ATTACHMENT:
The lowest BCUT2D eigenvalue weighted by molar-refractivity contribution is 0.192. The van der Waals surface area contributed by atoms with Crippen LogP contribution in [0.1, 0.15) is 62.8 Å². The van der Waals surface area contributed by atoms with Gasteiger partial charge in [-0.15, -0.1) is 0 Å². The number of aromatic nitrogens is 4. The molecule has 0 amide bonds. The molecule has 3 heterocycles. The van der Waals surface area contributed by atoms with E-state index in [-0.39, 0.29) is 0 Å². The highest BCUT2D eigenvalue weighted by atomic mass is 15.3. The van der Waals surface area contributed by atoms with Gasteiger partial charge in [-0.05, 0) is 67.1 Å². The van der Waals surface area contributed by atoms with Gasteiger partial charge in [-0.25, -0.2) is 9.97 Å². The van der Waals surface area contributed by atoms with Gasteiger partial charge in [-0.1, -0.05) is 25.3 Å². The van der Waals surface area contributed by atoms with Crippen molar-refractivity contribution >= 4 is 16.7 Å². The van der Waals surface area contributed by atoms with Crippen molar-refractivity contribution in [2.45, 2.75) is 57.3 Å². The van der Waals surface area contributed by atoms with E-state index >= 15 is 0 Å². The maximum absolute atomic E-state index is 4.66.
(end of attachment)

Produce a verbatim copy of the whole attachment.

The lowest BCUT2D eigenvalue weighted by molar-refractivity contribution is 0.192. The van der Waals surface area contributed by atoms with Crippen LogP contribution in [0.1, 0.15) is 62.8 Å². The van der Waals surface area contributed by atoms with Gasteiger partial charge in [-0.15, -0.1) is 0 Å². The number of aromatic nitrogens is 4. The molecule has 0 amide bonds. The molecule has 3 heterocycles. The van der Waals surface area contributed by atoms with E-state index in [-0.39, 0.29) is 0 Å². The highest BCUT2D eigenvalue weighted by atomic mass is 15.3. The van der Waals surface area contributed by atoms with Gasteiger partial charge in [-0.05, 0) is 67.1 Å². The van der Waals surface area contributed by atoms with Gasteiger partial charge in [-0.25, -0.2) is 9.97 Å². The van der Waals surface area contributed by atoms with Gasteiger partial charge in [-0.1, -0.05) is 25.3 Å². The van der Waals surface area contributed by atoms with Crippen molar-refractivity contribution >= 4 is 16.7 Å². The van der Waals surface area contributed by atoms with Crippen molar-refractivity contribution in [2.45, 2.75) is 57.3 Å². The van der Waals surface area contributed by atoms with E-state index >= 15 is 0 Å². The maximum absolute atomic E-state index is 4.66.